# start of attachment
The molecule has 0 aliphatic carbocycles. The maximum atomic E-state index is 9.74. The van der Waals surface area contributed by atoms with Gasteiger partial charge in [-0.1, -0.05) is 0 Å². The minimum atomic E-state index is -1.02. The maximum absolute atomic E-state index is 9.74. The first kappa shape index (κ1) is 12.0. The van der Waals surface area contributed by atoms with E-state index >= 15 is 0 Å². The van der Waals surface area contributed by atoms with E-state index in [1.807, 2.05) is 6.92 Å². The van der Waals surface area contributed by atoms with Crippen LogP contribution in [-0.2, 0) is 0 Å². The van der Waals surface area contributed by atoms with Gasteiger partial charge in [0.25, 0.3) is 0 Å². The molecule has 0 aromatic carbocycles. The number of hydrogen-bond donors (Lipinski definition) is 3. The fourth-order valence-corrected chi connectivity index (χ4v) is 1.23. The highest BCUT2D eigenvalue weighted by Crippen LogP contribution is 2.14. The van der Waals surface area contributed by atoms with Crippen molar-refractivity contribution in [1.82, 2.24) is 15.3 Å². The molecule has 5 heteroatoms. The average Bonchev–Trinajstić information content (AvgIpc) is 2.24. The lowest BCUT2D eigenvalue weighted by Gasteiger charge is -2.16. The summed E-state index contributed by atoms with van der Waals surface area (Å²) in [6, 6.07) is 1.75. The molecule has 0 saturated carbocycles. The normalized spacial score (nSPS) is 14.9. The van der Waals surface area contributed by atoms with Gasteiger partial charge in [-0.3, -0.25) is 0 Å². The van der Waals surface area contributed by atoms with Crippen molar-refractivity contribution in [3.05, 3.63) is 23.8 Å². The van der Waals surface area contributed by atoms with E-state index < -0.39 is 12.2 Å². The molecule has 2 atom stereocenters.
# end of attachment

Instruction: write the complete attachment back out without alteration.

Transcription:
The molecule has 0 aliphatic carbocycles. The maximum atomic E-state index is 9.74. The van der Waals surface area contributed by atoms with Gasteiger partial charge in [-0.1, -0.05) is 0 Å². The minimum atomic E-state index is -1.02. The maximum absolute atomic E-state index is 9.74. The first kappa shape index (κ1) is 12.0. The van der Waals surface area contributed by atoms with E-state index >= 15 is 0 Å². The van der Waals surface area contributed by atoms with E-state index in [1.807, 2.05) is 6.92 Å². The van der Waals surface area contributed by atoms with Crippen LogP contribution in [-0.2, 0) is 0 Å². The van der Waals surface area contributed by atoms with Gasteiger partial charge in [0.25, 0.3) is 0 Å². The molecule has 0 aromatic carbocycles. The number of hydrogen-bond donors (Lipinski definition) is 3. The fourth-order valence-corrected chi connectivity index (χ4v) is 1.23. The highest BCUT2D eigenvalue weighted by Crippen LogP contribution is 2.14. The van der Waals surface area contributed by atoms with Crippen molar-refractivity contribution in [1.82, 2.24) is 15.3 Å². The molecule has 5 heteroatoms. The average Bonchev–Trinajstić information content (AvgIpc) is 2.24. The lowest BCUT2D eigenvalue weighted by Gasteiger charge is -2.16. The summed E-state index contributed by atoms with van der Waals surface area (Å²) in [6, 6.07) is 1.75. The molecule has 0 saturated carbocycles. The normalized spacial score (nSPS) is 14.9. The van der Waals surface area contributed by atoms with Gasteiger partial charge in [-0.3, -0.25) is 0 Å². The van der Waals surface area contributed by atoms with Crippen molar-refractivity contribution in [3.05, 3.63) is 23.8 Å². The van der Waals surface area contributed by atoms with E-state index < -0.39 is 12.2 Å². The molecule has 2 atom stereocenters.